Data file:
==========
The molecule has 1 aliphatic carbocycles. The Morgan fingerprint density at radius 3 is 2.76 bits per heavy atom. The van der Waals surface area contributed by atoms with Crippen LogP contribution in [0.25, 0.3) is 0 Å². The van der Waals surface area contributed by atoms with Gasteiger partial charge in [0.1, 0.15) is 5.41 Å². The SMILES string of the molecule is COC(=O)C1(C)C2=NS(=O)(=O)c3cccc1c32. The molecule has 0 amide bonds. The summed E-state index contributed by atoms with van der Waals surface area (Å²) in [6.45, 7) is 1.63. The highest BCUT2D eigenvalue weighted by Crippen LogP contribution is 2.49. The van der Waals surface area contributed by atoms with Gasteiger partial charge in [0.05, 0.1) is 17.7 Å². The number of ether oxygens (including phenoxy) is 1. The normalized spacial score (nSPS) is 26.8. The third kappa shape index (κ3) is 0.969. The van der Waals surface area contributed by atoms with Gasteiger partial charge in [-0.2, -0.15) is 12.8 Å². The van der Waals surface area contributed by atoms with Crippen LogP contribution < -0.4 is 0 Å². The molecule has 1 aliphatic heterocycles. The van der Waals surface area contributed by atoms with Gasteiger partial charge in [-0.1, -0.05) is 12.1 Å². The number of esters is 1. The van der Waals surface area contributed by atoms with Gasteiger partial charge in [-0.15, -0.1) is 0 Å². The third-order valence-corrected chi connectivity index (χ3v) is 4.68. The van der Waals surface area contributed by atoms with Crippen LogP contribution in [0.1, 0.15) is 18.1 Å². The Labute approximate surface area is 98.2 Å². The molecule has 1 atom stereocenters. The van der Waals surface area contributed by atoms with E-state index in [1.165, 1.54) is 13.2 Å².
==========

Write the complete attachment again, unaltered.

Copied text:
The molecule has 1 aliphatic carbocycles. The Morgan fingerprint density at radius 3 is 2.76 bits per heavy atom. The van der Waals surface area contributed by atoms with Crippen LogP contribution in [0.25, 0.3) is 0 Å². The van der Waals surface area contributed by atoms with Gasteiger partial charge in [0.1, 0.15) is 5.41 Å². The SMILES string of the molecule is COC(=O)C1(C)C2=NS(=O)(=O)c3cccc1c32. The molecule has 0 amide bonds. The summed E-state index contributed by atoms with van der Waals surface area (Å²) in [6.45, 7) is 1.63. The highest BCUT2D eigenvalue weighted by Crippen LogP contribution is 2.49. The van der Waals surface area contributed by atoms with Gasteiger partial charge in [0.05, 0.1) is 17.7 Å². The number of ether oxygens (including phenoxy) is 1. The normalized spacial score (nSPS) is 26.8. The third kappa shape index (κ3) is 0.969. The van der Waals surface area contributed by atoms with Gasteiger partial charge in [-0.2, -0.15) is 12.8 Å². The van der Waals surface area contributed by atoms with Crippen LogP contribution < -0.4 is 0 Å². The molecule has 1 aliphatic heterocycles. The van der Waals surface area contributed by atoms with Gasteiger partial charge in [-0.1, -0.05) is 12.1 Å². The number of esters is 1. The van der Waals surface area contributed by atoms with Gasteiger partial charge in [-0.15, -0.1) is 0 Å². The third-order valence-corrected chi connectivity index (χ3v) is 4.68. The van der Waals surface area contributed by atoms with Crippen LogP contribution in [0.1, 0.15) is 18.1 Å². The Labute approximate surface area is 98.2 Å². The molecule has 1 atom stereocenters. The van der Waals surface area contributed by atoms with E-state index in [1.165, 1.54) is 13.2 Å².